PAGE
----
ACR mulls legal action over No Surprises Act implementation

By staff writers

December 1, 2021 -- The American College of Radiology (ACR) is considering taking legal action to stop what it believes to be overreach by insurance companies in the implementation of a new federal law designed to protect patients from surprise billing.

Set to take effect in January, the No Surprises Act is intended to protect patients from surprise billing for out-of-network care provided without their consent. According to the ACR, insurance companies are already taking actions that could hurt healthcare providers, including radiologists. Blue Cross and Blue Shield of North Carolina was the first insurer to tell providers they could be terminated if they didn't accept an immediate, drastic cut in reimbursement for services provided out of network, the ACR explained.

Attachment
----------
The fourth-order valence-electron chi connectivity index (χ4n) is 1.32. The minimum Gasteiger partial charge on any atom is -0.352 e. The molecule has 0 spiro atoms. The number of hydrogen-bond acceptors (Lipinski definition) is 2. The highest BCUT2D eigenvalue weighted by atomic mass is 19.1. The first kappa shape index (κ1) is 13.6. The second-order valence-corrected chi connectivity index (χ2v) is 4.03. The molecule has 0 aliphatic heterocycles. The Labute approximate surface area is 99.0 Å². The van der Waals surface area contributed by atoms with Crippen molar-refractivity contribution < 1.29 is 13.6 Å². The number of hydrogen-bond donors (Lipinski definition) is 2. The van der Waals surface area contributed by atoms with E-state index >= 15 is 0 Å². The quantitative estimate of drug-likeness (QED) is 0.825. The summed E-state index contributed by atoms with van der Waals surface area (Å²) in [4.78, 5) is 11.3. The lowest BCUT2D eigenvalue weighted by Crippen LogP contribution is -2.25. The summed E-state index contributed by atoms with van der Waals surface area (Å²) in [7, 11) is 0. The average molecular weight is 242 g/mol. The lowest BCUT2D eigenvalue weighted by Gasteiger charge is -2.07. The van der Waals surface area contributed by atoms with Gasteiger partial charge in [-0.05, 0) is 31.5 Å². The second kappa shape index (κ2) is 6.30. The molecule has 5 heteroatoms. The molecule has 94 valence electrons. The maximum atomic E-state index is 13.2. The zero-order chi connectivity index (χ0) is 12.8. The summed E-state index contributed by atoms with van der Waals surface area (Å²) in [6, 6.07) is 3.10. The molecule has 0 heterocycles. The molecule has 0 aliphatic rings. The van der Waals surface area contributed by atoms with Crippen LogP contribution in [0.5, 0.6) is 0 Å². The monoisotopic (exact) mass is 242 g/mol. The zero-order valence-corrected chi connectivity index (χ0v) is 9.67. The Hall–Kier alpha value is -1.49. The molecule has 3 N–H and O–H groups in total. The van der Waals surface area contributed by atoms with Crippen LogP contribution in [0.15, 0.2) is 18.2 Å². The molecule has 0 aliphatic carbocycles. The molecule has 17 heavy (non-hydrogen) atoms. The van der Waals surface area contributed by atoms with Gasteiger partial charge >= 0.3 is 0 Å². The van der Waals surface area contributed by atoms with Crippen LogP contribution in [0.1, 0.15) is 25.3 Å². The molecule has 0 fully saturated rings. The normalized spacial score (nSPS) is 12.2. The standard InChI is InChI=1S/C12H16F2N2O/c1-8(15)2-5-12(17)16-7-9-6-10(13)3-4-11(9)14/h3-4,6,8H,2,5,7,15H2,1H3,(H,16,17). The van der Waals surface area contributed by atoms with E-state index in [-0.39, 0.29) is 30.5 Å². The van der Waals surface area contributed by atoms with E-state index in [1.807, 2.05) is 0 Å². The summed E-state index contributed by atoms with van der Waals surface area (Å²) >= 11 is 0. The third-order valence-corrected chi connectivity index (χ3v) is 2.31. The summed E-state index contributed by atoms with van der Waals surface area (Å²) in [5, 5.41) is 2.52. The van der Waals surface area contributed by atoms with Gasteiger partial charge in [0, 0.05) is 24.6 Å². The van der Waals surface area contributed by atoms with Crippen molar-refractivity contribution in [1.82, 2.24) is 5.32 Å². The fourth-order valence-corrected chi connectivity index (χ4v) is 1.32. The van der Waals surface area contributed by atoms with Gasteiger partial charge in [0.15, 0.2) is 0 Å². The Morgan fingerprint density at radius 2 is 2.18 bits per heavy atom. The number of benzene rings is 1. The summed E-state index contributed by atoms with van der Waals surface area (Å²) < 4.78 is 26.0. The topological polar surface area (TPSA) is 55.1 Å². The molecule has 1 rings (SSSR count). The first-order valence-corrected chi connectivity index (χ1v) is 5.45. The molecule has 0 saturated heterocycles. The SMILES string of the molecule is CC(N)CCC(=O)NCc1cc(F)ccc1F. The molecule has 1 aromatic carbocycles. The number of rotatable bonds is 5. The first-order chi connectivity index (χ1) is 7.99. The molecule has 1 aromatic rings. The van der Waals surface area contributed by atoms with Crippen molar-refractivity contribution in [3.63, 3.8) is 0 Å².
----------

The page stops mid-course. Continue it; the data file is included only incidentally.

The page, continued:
In cases where out-of-network care was provided without a patient's consent, payers have preferred to use a reimbursement rate -- a qualified payment amount (QPA) -- in line with median in-network payments. In contrast, healthcare providers lobbied for a negotiated rate with a fair independent dispute resolution (IDR) process.

While the law advised that many factors be considered in the IDR, the Biden administration wrongly interpreted it to make the QPA, which is an artificially low and unverified rate set by insurance companies, the primary factor in the negotiation process, the ACR concluded in an analysis. Reimbursement cuts could result in the loss of patient access, the ACR maintains.

Copyright © 2021

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